When I started my trip, I had no idea where Azerbaijan was on a map, let alone know that there was a ferry that takes trucks across the Caspian Sea to Kazakhstan. When you are time rich (read: fun-employed), you constantly debate between whether to spend the money to get there quicker, or take a route that is less conventional and cheaper. This was one of those times for the ladder.
When attempting to catch the ferry to Kazakhstan, you must first accept the fact that there is not timetable. The ferries travel between both ports frequently, but can often be delayed a few days due to weather or long queues at the port to dock and unload/reload. Which means that if you are passenger trying to get aboard, you will have to call the port on a daily basis to find out when it arrives. (I was fortunate enough to have my friend, Mayis, from Azerbaijan calling in the mornings for me as they only speak Azeri and Russian.) For the many truck drivers, they have been queued up for 3-4 days waiting at the port for the next ship to be ready.
Luckily for these truck drivers, they are fully equipped with kitchen supplies, food and a place to sleep. Walking around the port, I was invited to join Murat, a Turkish truck driver who invited me to have breakfast along with some other truck drivers on the side of his big rig. It was facinating to see his system for preparing breakfast and cleanup. Everything is simple but delicious, Turkish tea, Georgian tomatoes, Azeri cucumbers and good cheese. He even offered me some homemade blueberry jam from Turkey.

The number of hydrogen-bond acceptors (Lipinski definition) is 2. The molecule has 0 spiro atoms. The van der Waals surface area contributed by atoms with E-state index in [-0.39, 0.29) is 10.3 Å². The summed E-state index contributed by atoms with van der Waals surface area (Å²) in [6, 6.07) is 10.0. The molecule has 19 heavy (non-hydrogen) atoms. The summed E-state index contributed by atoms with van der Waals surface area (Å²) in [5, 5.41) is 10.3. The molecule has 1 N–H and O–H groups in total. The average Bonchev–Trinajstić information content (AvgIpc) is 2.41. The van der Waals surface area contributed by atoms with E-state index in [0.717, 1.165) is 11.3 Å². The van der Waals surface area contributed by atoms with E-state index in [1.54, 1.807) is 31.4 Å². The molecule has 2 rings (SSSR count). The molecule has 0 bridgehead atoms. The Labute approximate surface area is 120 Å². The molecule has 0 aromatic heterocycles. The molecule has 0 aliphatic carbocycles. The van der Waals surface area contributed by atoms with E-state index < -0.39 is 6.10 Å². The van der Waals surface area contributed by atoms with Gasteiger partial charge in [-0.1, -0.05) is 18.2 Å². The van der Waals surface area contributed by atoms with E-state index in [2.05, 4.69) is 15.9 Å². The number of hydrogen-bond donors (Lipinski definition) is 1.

Unlucky for the few passengers who want to take the ferry, there is no place to sleep. When I arrived at the port, it was 6pm and I was told the ship could be docking at any moment. The hours passed by and it was becoming more apparent that we might not get to board this night, and I had nowhere to sleep. Luckily for me, I met a nice family of 4 from the UK that was taking the same ferry across to Kazakhstan. I was invited to join them for tea in the shipping container cafe, where we waited out the long hours of the night with tea and good conversations.
By around 5pm the next day, we were told that the ship has been unloaded and we can proceed through border control and finally board the ship. It was a little surreal after waiting 24 hours in the port, but we wasted no time and was first in line to get onto the ship.
With the hardest part of this journey being over, we checked into our rooms and got ready to enjoy our long awaited ride across the Caspian Sea!